Tuesday, October 29, 2013

Run Is In the Air

This past Sunday I was supposed to run 12 miles, but it ended up being 8.22.  I slept in and by the time I got ready to go, I could sense some irritation from Pete.  Now that my marathon cycle is over, I think he is not thrilled that I'm aiming to keep my mileage up.  Actually, I'm not even sure if he's aware of my aim.  I do know that if I'm going to be out for more than an hour and I don't get it done while everyone's still in bed, the resentment vibes are loud and clear.

This morning I did 5 miles before the little ones needed to get up for school.  It was a cool 45 degrees.  I incorporated 5 x 100m strides.

Marathon season is in full swing.  This past weekend was the Marine Corps Marathon in Washington, DC.  A friend was able to PR in it.  Nice job, Leah!  Then the two Tova(h)s will be running a little marathon in the city this upcoming Sunday.  So exciting!  I will be watching, as we do every year, either in Queens or the Bronx.  I love getting out there to support the runners.  The kids have fun high fiving as many people as they can.  The weather has been great the past couple of years for spectating.  The forecast for Sunday is partly sunny and 53 degrees.  Perfect day for a run.

Thursday, October 24, 2013


I went out a little after 7am and ran a slow and easy 6.38 miles.  It was cool, about 41 degrees.  I broke out the fleece, capri leggings, and a hat.  My hands were cold for most of the run.  No pictures of the run, but how about of me  blogging?

It would be so much more efficient if someone could just hook me up to a chocolate/sugar IV.

"Aimée, what are your favorite running songs?" you ask.  Why, here is a list of my Top Twenty in no particular order:

1.   Lose Yourself - Eminem
2.   Stronger - Kelly Clarkson
3.   Stronger - Kanye West
4.   Gone - Kanye West
5.   Rock Star - N.E.R.D.
6.   In Step - Girl Talk
7.   Play Your Part - Girl Talk
8.   La Grange - ZZ Top
9.   Over the Hills and Far Away - Led Zeppelin
10. Let's Go Crazy - Prince & the Revolution
11. Fire Woman - The Cult
12. L.A. Woman - The Doors
13. Hold On Tight - E.L.O.
14. Somewhere Only We Know - Keane
15. All These Things That I've Done - The Killers
16. Uprising - Muse
17. Smells Like Teen Spirit - Nirvana
18. What Makes You Beautiful - One Direction
19. Boom Boom Boom - The Outthere Brothers
20. Gimme Shelter - The Rolling Stones

My list mostly consists of songs with a pumping beat, my preference for when I'm running fast.  However, if I'm out for a long run, I like to listen to music along the lines of Jeff Buckley or Simon & Garfunkel.   My play list has everything from Tony Christie to AC/DC to Run D.M.C.    

What songs get you moving?

Monday, October 21, 2013

Food For Thought. Literally.

I am easing my way back, running 3 miles last Thursday, 4 on Saturday, and 4 this morning.  Fall weather has finally arrived.  It was a perfect 58 degrees going out.  I wore a thermal long sleeve with a t-shirt over and a pair of shorts that were falling down until I stopped to tie the waist (drawer dropping during a run might be fun for spectators, not so much for the performer).  After a mile I realized I could have done without the thermal.   I will begin a reverse taper schedule this week and next week I will resume my speed work.

Someone on Runners World Online (RWOL) posted a couple of videos to demonstrate examples of what it is like to hit "the wall".  Someone on the message board, who is likely a physician, explained that hitting the wall is not a total deficit of glycogen, but a combination of different factors all leading to a sudden physical halt.  The videos are both of leading Ironman female athletes, both world class competitors, who hit the wall and as a result fall apart pretty dramatically.  One is actually really scary because the woman says that she thinks she is dying.  She looks it, too.  Thankfully (knock on wood!), I have never hit the wall while running.  However, I have felt that weak delirium in other instances due to my poor eating habits.  Sometimes I am so busy throughout the day that I forget to eat until I either get a severe migraine headache (A puke-a-palooza, if you will, topped with the constant desire to have someone steamroll over my head) or my body feels weak and worn down and my thinking gets somewhat "foggy".  I have run into acquaintances and unfortunately had to attempt conversations during these episodes.  I'm sure they thought I was on drugs or crazy afterwards.  No.  Just hungry.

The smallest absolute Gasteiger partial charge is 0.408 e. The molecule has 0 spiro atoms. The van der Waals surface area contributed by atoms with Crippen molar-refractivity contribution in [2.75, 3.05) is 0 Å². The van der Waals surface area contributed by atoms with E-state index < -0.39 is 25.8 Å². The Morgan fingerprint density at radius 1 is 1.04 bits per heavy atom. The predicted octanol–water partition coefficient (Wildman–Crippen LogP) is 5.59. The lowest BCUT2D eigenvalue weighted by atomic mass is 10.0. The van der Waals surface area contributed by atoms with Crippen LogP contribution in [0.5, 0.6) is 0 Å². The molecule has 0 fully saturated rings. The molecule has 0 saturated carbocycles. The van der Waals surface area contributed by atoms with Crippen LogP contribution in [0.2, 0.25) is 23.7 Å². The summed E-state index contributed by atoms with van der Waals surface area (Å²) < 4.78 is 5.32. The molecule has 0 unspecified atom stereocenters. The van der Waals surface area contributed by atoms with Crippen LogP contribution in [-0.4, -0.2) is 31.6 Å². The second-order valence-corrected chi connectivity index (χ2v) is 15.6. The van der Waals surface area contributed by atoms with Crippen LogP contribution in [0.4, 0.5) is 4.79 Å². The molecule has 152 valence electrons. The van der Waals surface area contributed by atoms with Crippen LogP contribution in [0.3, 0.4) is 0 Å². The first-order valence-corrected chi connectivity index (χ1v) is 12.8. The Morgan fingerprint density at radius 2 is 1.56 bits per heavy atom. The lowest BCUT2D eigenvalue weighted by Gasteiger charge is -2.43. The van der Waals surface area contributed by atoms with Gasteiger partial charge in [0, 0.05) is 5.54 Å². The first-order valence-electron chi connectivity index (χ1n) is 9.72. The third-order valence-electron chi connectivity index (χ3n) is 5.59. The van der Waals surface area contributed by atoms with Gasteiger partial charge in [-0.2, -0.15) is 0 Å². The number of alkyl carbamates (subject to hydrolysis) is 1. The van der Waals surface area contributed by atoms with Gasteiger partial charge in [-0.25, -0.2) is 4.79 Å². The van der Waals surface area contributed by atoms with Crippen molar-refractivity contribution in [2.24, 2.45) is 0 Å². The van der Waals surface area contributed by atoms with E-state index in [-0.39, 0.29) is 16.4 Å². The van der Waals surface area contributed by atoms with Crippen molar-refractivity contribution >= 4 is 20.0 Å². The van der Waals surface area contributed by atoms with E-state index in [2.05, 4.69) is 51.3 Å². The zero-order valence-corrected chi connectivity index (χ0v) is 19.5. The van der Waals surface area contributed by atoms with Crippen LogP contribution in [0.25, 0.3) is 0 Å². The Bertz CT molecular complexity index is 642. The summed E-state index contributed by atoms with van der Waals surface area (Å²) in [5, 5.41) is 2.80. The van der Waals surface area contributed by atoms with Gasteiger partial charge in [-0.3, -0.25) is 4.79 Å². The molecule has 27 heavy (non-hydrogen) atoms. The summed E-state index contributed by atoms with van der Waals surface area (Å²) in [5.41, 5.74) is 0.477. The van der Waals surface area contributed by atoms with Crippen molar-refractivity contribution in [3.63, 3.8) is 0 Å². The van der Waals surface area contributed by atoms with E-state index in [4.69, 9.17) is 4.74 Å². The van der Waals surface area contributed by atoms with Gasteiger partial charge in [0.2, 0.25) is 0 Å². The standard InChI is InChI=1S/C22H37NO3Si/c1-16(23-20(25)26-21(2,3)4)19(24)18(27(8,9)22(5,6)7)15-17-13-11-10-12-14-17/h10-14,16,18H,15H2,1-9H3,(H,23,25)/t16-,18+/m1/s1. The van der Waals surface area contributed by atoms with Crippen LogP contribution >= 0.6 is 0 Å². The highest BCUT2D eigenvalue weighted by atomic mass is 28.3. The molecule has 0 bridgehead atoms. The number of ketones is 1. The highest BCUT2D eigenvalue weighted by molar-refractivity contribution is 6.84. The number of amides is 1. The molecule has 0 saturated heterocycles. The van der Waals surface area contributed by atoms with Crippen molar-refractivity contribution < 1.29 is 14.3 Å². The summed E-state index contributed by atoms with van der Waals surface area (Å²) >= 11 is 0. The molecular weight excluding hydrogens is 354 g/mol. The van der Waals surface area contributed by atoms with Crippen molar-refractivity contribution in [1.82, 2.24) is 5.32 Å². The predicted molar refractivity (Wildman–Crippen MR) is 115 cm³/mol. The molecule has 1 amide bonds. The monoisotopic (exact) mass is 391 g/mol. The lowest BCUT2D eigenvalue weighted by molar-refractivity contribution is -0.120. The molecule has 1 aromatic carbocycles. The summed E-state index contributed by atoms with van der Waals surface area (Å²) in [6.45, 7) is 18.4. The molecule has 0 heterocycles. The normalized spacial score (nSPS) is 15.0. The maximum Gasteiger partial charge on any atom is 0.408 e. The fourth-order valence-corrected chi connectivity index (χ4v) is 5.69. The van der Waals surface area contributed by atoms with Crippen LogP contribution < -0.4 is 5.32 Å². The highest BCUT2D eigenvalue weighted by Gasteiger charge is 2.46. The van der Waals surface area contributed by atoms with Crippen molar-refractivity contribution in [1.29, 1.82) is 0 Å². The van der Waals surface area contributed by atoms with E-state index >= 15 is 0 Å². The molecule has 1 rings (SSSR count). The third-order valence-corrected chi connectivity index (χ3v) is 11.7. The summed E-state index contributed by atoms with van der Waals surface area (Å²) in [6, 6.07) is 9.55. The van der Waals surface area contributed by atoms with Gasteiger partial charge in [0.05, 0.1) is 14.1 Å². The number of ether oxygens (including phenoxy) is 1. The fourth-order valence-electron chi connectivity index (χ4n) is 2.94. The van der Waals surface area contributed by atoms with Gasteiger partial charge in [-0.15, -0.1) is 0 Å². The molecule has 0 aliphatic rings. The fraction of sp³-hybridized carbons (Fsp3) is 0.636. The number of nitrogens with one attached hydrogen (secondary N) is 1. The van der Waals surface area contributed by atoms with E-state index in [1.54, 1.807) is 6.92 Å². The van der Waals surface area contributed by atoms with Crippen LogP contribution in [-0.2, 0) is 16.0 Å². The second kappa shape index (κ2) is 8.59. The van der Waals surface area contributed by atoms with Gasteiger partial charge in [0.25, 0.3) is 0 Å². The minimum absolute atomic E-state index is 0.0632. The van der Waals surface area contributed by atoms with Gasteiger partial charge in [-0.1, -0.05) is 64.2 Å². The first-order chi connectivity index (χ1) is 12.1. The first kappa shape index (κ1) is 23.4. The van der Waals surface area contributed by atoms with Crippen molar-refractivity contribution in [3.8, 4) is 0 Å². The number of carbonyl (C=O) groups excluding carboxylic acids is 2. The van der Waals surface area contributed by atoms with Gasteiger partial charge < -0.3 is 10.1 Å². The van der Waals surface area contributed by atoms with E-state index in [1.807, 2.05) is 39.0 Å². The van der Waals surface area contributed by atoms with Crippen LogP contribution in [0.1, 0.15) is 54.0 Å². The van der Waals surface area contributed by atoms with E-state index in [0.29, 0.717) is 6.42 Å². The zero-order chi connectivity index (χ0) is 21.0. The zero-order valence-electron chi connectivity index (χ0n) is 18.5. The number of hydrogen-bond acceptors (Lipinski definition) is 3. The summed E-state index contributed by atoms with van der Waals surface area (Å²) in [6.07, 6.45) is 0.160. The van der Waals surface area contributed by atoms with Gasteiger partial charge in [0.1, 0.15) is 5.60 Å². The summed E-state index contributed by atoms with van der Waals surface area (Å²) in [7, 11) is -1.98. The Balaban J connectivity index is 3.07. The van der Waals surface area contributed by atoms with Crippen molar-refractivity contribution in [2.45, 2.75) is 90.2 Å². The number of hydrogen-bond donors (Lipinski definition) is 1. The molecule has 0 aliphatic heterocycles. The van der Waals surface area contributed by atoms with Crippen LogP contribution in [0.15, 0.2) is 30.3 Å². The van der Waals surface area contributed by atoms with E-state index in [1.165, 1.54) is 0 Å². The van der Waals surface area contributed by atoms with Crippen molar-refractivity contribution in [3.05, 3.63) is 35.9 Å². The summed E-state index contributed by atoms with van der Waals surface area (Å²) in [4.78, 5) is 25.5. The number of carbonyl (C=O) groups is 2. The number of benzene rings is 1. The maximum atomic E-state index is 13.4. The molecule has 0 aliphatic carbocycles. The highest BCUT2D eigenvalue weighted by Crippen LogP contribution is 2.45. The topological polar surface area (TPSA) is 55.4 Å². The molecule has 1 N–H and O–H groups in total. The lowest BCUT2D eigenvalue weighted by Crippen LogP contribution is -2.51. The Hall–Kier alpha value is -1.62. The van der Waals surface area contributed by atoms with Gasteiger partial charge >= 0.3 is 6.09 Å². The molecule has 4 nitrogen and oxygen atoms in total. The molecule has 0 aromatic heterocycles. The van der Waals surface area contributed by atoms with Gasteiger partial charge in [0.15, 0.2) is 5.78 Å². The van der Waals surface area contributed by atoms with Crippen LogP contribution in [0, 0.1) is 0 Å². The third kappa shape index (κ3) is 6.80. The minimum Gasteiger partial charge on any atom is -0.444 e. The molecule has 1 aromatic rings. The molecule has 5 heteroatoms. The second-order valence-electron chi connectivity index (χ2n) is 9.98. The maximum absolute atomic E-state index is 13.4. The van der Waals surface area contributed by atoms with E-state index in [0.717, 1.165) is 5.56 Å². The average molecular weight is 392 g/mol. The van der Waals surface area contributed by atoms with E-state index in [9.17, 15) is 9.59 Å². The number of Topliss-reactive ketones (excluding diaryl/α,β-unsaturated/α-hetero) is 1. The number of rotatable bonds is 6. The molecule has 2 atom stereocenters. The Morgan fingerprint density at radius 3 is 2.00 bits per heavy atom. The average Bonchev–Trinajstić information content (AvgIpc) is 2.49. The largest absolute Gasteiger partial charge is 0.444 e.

Has anything like this ever happened to you?

Totally scary, right??

Wednesday, October 16, 2013

Three Days Post Race

My legs are still sore, but not as much as Monday.  I have been rolling my quadriceps and calves with the Stick.  It helps tremendously.  I am able to walk down the stairs almost as fast as my two year old now.  I will go for a short thirty minute run to loosen the legs some more either this evening or tomorrow.

Three days later thinking about the race, I wonder what I could have done to finish faster.  I hit the half marathon mark at 1:50:18 which means I ran a negative split once again.  My second half was run in 1:46:10.  I ran a negative split in Baltimore, but much closer together.  Sunday my split was almost four minutes apart.  This makes me think if  I had picked up the pace instead of going out so conservatively at the beginning, I would have been able to hit my goal of 3:35.  I think if I had a better night's sleep the night before, I might have had more energy to push it the first half.  A fellow runner who ran Mohawk this year in 3:24 was able to figure out that I passed 146 people in my second half without anyone passing me.  That's kind of cool.

My plan for the next couple of months is to keep my mileage up around 35-40 miles per week and then resume a training schedule in January for Boston.  My next race will be the Rockville Centre 10k on November 9.